Florida Gov. Rick Scott (R) signs a gun control measure on Friday that would bring a new set of gun measures to the Sunshine State after pressure from Florida citizens after 17 were killed in a school shooting in his state.
Some are looking at the signing of the bill as the Florida Republican defying the National Rifle Association (NRA) while others are looking at his actions as common sense gun control measures on semi-automatic rifles such as the AR-15, which was used in the Parkland, FL school shooting. Others in the state believe the new bill does not go far enough and many in-state political insiders his action to defy the NRA could impact his bid for U.S. Senate after Scott completes his term as Florida Governor. Scott is expected to challenge current U.S. Senator Bill Nelson (D).
The NRA called the signing of the bill as disappointment and believe that the new law strips law-abiding adults aged 18-20 of their Second Amendment right to self-protection and imposes unnecessary delays on all firearm purchases.
“This bill punishes law-abiding gun owners for the criminal acts of a deranged individual,” said Chris W. Cox, executive director, National Rifle Association Institute for Legislative Action. “Securing our schools and protecting the constitutional rights of Americans are not mutually exclusive. Instead of looking to the root cause of this premeditated violence, the gun control provisions in this law wrongly blame millions of Floridians who safely and responsibly exercise their right to self-defense.”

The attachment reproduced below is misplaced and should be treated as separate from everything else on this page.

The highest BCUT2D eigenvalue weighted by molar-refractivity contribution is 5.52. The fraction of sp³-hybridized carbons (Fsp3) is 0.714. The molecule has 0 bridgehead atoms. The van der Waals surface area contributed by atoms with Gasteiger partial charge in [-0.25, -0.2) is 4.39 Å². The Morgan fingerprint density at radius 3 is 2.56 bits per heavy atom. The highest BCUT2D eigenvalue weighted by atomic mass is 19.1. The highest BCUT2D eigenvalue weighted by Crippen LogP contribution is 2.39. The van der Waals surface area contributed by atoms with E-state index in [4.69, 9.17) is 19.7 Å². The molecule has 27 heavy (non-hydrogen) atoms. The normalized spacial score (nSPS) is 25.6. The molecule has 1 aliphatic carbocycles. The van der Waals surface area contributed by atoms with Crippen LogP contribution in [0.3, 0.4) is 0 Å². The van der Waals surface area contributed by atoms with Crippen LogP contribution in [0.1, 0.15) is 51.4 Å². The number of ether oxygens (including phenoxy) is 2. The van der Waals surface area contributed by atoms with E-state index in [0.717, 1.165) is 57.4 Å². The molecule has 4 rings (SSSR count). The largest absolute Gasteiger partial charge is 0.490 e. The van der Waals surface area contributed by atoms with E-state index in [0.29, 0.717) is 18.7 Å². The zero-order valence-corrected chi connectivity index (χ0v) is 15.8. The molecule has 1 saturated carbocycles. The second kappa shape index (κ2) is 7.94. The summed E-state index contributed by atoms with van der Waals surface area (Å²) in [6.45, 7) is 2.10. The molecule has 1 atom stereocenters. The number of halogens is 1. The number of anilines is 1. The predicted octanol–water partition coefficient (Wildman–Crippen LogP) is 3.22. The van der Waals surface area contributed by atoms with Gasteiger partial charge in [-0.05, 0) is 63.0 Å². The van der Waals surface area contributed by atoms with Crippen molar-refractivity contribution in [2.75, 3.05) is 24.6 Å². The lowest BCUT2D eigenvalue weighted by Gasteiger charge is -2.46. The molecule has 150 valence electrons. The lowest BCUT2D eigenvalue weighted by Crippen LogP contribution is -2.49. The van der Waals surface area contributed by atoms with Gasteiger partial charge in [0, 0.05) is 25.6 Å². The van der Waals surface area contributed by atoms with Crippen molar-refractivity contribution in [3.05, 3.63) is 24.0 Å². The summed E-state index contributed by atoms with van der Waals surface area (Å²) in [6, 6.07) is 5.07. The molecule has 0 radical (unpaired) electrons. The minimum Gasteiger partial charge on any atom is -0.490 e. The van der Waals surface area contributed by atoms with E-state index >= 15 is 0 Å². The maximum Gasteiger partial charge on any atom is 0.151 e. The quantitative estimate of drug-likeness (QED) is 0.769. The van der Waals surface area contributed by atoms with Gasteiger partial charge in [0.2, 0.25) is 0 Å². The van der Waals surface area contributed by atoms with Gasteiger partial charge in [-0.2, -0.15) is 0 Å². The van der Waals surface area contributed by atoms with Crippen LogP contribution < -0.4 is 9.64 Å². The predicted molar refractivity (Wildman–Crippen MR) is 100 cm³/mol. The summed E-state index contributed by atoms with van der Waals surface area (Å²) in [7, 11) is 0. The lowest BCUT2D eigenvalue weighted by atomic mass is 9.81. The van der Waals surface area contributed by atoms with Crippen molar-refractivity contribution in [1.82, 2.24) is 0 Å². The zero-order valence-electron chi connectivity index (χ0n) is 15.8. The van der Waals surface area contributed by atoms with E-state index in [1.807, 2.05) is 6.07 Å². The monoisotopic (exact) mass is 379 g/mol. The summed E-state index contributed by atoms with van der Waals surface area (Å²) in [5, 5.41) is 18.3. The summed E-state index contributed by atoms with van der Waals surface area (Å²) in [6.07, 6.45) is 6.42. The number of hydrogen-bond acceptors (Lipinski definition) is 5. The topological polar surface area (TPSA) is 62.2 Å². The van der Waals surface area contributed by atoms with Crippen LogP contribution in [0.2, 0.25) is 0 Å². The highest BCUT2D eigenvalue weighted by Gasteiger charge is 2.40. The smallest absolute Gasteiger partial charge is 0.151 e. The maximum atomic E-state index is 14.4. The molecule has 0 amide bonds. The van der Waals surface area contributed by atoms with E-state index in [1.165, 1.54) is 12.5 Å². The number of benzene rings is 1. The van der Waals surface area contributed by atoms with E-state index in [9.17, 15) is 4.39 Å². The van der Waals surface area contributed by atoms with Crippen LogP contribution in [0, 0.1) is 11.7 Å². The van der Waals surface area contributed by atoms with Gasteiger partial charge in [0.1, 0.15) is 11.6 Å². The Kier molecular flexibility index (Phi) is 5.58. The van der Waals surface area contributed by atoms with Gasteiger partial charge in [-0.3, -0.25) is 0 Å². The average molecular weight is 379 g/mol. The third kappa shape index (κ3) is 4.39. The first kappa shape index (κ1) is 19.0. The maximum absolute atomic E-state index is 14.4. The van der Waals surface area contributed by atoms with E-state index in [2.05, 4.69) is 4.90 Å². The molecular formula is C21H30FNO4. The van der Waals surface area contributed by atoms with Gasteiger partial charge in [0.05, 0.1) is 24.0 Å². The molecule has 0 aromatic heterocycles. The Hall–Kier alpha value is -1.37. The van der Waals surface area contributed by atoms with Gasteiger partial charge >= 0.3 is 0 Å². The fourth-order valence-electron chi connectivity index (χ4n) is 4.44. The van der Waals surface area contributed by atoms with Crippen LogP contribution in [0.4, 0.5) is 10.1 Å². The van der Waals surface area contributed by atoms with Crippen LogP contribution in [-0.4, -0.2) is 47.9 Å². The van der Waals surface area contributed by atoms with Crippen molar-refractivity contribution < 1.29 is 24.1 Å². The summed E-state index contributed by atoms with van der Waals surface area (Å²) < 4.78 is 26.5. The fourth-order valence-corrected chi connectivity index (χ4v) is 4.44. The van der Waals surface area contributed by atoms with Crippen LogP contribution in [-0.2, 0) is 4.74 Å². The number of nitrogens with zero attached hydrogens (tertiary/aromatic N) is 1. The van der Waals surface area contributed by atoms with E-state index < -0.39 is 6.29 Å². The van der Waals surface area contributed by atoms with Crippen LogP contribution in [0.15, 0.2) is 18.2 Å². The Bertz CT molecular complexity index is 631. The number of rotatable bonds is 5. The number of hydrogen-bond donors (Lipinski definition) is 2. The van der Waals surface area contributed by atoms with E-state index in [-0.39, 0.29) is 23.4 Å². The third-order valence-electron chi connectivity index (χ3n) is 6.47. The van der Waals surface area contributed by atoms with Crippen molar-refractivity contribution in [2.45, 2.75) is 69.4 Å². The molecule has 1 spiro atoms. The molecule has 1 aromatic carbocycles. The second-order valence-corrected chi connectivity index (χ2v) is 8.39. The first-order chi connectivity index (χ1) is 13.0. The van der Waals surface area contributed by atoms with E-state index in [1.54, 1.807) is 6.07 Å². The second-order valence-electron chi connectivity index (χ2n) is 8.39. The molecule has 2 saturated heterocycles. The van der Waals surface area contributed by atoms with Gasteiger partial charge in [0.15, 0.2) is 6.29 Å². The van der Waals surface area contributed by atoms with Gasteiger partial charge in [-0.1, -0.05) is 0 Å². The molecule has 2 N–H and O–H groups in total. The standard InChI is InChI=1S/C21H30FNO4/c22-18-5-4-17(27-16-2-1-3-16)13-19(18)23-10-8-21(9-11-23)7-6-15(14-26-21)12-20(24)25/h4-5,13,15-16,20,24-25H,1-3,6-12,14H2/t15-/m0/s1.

The new Florida law does the following –
- Increase the age of buying long-guns from 18 to 21.
- Bans bump stocks
- Allows law enforcement and judges to take guns from individuals who are deemed dangerous to themselves and others.
- Establishes a way for school districts to allow school personnel to arm themselves as part of a “school marshal” program – 132 hours of training is required by school personnel
- Increased funding ($400 million) for school security and mental health treatment
- A 3-day waiting period to obtain a firearm
The bill does not address the demand to ban semi-automatic weapons, such as the AR-15, in which many Stoneman Douglas students wanted in the bill.
Scott objected to arming school teachers but signed the bill anyway to include a school marshal program similar to what is seen on the airlines with air marshals. Scott said this was the hardest thing he ever had to do as Florida’s governor.